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Everything you wanted to know about composting with worms, but were afraid to ask:

 

Sharon McLachlan is the owner/operator of Sharon's Worm World in Romona, California and can be contacted by email at This email address is being protected from spambots. You need JavaScript enabled to view it., by phone at (760) 788-4423.

Worm composting systems are neat, easy, fun and odorless. They work well for people living in apartments, condo’s or just about anywhere. This method of composting is also practical for people whose physical activity is limited or impaired. This is a great family project and works well in classrooms. Busy redworms turn food scrapes into some of the best organic fertilizer on earth, called worm castings. Composting with worms is called vermiculture and is relatively effortless.Setting up the bin the first time and periodically harvesting the castings is all that is required. 

CHOOSE A CONTAINER

If you choose to use wood, you must not use wood that has been treated with chemicals or paint. This could be toxic to your worms. Other than that wood is a very good container, although, unless you already have the wood on hand, it could be very costly. You can always use an old dresser drawer, oak barrel or anything else just laying around. Recycle. If you choose plastic, I feel you have many more options. Trash cans, Rubbermaid containers , (my personal favorite), buckets and more. Your container should be at least 12" inches deep. The rule of thumb for a bin size is two square feet of surface area per person. An average two person home would need a bin about 2'x2' which would equal 4 square feet.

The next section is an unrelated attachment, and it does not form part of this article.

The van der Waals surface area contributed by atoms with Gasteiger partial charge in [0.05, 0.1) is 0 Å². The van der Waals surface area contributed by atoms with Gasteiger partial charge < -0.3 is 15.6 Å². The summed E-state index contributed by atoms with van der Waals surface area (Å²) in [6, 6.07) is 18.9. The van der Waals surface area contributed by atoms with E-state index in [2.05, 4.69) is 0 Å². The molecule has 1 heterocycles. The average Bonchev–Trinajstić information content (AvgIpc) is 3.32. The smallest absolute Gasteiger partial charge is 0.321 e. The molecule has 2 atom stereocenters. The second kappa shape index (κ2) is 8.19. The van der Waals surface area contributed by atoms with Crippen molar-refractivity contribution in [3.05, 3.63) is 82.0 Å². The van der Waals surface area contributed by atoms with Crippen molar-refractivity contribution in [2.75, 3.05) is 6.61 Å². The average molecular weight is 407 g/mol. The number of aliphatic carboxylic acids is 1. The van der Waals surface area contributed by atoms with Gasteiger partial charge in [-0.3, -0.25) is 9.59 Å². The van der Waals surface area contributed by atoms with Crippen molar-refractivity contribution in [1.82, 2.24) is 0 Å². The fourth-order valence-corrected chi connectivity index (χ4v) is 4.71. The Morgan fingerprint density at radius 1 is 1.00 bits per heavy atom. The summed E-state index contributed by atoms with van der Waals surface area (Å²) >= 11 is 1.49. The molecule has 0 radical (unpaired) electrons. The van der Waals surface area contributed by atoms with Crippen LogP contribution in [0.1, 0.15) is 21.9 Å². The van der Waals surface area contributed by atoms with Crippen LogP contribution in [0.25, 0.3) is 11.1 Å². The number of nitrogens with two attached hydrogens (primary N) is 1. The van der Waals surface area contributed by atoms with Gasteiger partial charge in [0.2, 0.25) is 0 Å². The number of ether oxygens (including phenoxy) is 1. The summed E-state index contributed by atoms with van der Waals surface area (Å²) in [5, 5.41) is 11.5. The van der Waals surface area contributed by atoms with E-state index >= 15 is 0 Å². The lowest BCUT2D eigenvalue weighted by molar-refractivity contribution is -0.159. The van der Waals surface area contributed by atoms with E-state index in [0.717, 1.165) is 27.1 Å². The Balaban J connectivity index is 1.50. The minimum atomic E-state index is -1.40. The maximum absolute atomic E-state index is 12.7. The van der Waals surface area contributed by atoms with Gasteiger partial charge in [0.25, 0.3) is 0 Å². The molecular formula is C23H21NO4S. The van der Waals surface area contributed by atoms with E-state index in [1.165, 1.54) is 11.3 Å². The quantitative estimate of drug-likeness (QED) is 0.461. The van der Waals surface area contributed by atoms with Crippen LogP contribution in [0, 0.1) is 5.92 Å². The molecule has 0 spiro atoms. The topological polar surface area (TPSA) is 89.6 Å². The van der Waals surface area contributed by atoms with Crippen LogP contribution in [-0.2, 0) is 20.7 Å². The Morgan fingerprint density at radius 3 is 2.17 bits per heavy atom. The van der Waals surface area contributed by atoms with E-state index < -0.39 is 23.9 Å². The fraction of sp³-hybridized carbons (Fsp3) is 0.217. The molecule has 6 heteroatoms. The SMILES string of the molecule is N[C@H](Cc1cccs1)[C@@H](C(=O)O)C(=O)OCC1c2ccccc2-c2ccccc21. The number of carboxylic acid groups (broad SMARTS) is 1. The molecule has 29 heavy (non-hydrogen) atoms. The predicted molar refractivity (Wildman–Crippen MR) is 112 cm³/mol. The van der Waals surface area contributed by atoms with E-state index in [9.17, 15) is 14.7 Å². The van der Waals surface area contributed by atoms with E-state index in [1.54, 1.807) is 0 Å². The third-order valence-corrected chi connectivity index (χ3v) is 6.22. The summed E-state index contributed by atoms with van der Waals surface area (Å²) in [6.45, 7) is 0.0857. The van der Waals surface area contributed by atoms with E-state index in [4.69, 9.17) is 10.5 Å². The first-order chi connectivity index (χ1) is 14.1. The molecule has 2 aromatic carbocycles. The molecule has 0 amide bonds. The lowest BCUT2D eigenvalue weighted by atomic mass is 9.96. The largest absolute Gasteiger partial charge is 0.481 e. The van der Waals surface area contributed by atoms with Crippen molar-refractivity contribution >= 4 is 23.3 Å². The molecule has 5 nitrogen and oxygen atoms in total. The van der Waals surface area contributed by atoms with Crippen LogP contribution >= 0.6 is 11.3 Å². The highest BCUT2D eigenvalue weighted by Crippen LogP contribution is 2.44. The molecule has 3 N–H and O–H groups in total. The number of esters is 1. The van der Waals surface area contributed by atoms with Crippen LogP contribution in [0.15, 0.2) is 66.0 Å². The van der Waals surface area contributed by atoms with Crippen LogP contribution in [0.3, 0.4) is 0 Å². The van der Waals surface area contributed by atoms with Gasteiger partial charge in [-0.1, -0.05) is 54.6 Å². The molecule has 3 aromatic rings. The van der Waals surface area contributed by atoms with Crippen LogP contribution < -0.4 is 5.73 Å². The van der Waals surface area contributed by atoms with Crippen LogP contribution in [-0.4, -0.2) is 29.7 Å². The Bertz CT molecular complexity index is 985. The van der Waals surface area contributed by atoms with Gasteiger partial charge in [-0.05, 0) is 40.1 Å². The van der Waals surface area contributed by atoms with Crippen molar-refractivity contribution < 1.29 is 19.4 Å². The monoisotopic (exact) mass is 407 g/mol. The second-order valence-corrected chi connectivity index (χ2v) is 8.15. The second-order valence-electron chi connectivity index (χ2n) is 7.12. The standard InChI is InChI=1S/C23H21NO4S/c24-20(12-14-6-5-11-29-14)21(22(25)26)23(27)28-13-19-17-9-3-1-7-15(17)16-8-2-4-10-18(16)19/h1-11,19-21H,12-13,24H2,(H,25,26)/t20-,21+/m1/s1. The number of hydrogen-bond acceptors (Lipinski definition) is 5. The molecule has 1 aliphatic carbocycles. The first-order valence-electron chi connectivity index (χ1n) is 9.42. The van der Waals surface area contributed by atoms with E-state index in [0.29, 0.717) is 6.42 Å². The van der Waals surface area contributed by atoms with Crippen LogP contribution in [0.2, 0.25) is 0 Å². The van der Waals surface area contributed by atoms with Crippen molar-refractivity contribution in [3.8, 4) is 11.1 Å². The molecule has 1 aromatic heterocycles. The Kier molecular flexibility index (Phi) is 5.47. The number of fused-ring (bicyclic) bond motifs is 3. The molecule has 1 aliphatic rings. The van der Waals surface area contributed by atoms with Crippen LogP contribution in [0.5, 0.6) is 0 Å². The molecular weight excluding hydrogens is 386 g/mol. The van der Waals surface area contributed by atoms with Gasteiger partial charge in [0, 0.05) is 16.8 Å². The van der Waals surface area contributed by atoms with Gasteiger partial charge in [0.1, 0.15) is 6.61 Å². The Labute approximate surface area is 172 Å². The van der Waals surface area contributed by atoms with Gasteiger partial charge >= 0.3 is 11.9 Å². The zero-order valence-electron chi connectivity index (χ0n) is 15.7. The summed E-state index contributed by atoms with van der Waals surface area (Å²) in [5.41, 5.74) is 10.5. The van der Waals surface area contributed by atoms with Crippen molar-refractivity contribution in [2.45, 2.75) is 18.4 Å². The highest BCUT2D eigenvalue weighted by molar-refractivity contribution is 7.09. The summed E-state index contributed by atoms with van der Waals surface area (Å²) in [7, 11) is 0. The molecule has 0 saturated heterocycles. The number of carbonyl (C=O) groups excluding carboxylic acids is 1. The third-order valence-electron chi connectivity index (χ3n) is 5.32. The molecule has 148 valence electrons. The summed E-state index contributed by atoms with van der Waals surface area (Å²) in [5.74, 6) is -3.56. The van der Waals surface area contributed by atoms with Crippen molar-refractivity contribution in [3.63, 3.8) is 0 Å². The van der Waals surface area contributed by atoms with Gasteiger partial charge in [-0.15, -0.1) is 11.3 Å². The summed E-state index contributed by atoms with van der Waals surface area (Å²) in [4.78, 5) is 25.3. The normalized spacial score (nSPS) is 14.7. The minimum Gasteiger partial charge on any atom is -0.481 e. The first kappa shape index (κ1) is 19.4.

PREPARING THE CONTAINER

Regardless what you choose, the basics are the same. Make sure that your container has plenty of holes drilled in it for aeration, oxygen for your worms. Drill holes in the bottom, sides and the top, if you have one. Then you need a covering for the bottom of your container. You can use, an old sheet, fiberglass screen or week block fabric cloth. Place this inside your container. Now you are ready to add “SHARON’S BAG OF WORMS”. The amount of bags you need to add depends on how large your container is. This object is to fill the container half full.  

FEEDING YOUR WORMS

About a quart of food scrapes per square foot of surface area per week. Be careful not to overfeed during the first two weeks. The worms will need time to adjust to their new home and won’t eat as much as they normally would.